December 15, 2006

Business Question: Will Old Media Change, or Go Under?

ANSWER: Indications are ….. they’re volunteering to do the latter.


More time and energy has been spent on the business side of the print, radio, and TV media since I started BizzyBlog than I ever expected.

My intent was initially to focus on errors, omission, and bias in specific reports on and opinions about current economic events, and plenty of that has taken place.

I did not anticipate covering the implosion of Old Media as a story unto itself, but it has been impossble not to. That’s because even when it has become clear that out-of-balance, out-of-touch, and intractably-biased newsrooms have been the primary contributors to declining circulations, falling viewership, and in-the-tank stock prices, Old Media has responded by laying people off, and changing almost nothing else. It’s as if they would rather die than change how they do business. It seems to me to be almost unprecedented in the annals of business for virtually an entire industry to take on such a mindset.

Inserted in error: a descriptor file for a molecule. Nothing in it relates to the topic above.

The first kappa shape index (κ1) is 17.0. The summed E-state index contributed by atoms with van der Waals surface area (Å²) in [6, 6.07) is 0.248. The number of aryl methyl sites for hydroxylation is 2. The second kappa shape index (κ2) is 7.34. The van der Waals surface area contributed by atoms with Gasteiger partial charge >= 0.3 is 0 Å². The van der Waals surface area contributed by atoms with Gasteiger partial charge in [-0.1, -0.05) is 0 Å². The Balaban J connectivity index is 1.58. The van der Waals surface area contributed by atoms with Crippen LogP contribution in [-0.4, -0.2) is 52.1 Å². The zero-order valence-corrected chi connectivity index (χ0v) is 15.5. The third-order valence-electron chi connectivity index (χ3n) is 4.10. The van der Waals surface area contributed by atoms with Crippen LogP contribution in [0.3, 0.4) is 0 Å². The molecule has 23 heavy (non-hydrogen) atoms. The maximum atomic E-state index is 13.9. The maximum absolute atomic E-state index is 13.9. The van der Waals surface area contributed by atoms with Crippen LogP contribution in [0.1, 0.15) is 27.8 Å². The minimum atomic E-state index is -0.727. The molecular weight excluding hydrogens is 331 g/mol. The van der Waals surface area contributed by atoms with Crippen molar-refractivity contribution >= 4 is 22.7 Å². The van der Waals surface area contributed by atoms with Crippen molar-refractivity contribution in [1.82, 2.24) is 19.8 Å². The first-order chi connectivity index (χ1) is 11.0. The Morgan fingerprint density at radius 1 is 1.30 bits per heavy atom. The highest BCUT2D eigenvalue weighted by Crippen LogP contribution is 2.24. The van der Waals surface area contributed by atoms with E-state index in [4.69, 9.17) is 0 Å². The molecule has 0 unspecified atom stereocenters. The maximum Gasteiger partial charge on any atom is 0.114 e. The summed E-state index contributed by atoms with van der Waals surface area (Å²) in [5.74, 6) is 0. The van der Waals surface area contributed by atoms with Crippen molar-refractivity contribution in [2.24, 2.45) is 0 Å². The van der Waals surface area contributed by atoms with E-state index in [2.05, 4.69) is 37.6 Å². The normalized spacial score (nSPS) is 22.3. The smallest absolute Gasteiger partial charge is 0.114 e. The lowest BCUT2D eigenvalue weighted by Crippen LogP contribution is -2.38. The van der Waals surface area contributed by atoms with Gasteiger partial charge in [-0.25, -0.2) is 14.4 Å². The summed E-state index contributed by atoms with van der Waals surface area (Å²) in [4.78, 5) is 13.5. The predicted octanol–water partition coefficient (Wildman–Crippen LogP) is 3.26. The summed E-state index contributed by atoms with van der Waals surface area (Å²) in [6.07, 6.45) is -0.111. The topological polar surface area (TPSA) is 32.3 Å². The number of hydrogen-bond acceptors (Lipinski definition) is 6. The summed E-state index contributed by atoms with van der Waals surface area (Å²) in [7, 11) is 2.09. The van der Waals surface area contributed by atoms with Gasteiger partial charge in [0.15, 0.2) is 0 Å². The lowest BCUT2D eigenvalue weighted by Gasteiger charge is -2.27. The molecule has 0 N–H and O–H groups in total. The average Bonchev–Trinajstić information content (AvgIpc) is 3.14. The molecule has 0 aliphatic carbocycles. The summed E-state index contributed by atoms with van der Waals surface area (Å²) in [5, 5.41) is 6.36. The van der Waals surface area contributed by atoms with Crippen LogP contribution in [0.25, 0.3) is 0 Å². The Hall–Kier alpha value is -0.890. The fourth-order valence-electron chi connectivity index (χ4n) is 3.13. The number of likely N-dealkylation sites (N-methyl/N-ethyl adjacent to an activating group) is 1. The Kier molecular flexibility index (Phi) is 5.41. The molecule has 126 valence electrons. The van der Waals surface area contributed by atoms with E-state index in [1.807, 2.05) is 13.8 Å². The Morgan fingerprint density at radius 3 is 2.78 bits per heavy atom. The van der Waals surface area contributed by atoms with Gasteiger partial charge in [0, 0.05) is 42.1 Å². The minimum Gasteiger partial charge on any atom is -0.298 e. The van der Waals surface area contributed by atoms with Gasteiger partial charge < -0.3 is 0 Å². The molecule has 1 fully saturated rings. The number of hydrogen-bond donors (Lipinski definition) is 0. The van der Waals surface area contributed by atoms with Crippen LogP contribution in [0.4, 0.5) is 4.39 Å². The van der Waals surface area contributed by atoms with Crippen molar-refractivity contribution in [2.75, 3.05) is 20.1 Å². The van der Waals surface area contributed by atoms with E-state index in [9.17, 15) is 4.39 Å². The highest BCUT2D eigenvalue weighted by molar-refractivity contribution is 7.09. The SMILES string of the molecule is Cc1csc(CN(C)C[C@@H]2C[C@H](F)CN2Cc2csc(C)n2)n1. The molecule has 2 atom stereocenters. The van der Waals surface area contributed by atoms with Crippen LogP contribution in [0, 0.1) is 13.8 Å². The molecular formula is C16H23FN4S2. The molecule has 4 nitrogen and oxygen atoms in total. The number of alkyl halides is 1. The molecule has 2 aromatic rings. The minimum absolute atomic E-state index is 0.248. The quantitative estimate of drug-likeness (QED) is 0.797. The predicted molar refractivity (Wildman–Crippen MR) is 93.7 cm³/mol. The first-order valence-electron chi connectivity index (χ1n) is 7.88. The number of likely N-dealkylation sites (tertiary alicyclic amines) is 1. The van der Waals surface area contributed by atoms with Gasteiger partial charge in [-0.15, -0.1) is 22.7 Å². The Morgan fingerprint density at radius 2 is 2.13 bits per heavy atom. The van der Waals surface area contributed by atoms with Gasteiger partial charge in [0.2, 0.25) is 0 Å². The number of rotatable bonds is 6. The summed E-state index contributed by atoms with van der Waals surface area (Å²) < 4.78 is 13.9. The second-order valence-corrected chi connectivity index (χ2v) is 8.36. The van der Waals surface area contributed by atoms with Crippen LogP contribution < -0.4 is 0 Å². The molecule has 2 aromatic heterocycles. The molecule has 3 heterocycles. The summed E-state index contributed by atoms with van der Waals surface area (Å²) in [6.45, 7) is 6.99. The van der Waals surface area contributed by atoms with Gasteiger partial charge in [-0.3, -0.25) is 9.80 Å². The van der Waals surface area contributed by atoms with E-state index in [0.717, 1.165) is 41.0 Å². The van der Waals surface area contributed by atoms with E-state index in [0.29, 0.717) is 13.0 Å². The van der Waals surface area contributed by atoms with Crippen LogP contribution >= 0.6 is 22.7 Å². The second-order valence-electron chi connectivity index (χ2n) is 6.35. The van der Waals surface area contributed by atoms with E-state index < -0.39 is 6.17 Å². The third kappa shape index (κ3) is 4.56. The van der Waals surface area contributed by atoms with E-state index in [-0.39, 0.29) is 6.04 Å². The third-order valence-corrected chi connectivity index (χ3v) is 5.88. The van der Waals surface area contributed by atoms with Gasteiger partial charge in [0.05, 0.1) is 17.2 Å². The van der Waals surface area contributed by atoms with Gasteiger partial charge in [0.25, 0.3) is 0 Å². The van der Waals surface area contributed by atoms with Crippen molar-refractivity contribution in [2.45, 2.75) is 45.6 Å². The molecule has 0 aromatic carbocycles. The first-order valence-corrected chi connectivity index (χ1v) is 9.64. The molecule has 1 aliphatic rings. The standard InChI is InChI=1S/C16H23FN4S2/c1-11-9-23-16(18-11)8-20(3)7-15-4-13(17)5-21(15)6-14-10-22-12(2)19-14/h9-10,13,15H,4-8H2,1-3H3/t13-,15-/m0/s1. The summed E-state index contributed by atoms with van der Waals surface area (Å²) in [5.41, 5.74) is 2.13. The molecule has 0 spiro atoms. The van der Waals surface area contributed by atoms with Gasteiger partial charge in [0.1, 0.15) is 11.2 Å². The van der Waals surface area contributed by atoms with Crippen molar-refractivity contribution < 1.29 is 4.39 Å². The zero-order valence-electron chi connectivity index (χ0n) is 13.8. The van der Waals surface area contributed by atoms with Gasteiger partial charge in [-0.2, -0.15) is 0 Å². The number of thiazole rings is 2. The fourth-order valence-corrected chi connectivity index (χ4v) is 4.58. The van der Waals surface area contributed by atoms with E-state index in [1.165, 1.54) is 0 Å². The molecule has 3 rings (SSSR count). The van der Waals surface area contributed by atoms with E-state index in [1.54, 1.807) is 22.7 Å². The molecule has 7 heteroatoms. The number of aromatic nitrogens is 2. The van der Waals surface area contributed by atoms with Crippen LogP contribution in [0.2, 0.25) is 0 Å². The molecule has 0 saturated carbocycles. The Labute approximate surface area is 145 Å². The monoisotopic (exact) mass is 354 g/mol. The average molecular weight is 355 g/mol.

The litany of the staggering seems endless. Just off the top of my head, there’s NBC/MSNBC, the LA Times (layoffs at least twice), the Washington Post (layoffs at least twice), the New York Times (share price down over 50% in 3 years), Knight Ridder Newspapers (ultimately sold), almost every major paper in Ohio, etc., etc. Yet no one seems to ask if there is anything out of whack about the news product or a serious disconnect from the audience. They slough it off on the Internet (which, though relevant, cannot possibly fully explain the steep circulation declines that are occurring), and move on with the same old slanted news coverage as if nothing happened.

The latest example of “we don’t need to change” comes from hiatused Black Swamp Conservative Chad Baus of the Buckeye Firearms Association. Read the whole exchange of e-mails. There is a relationship between an organization that won’t acknowledge an obvious mistake, even when caught red-handed, or the need to change, and this. And so, it will continue.

In the midst of a generally strong economy, the decline of Old Media is second only to that of the comeuppance occurring at Detroit’s traditional Big Three as the industry implosion story of the past 5 years. That’s why it has gotten the attention it has here, and will continue to.


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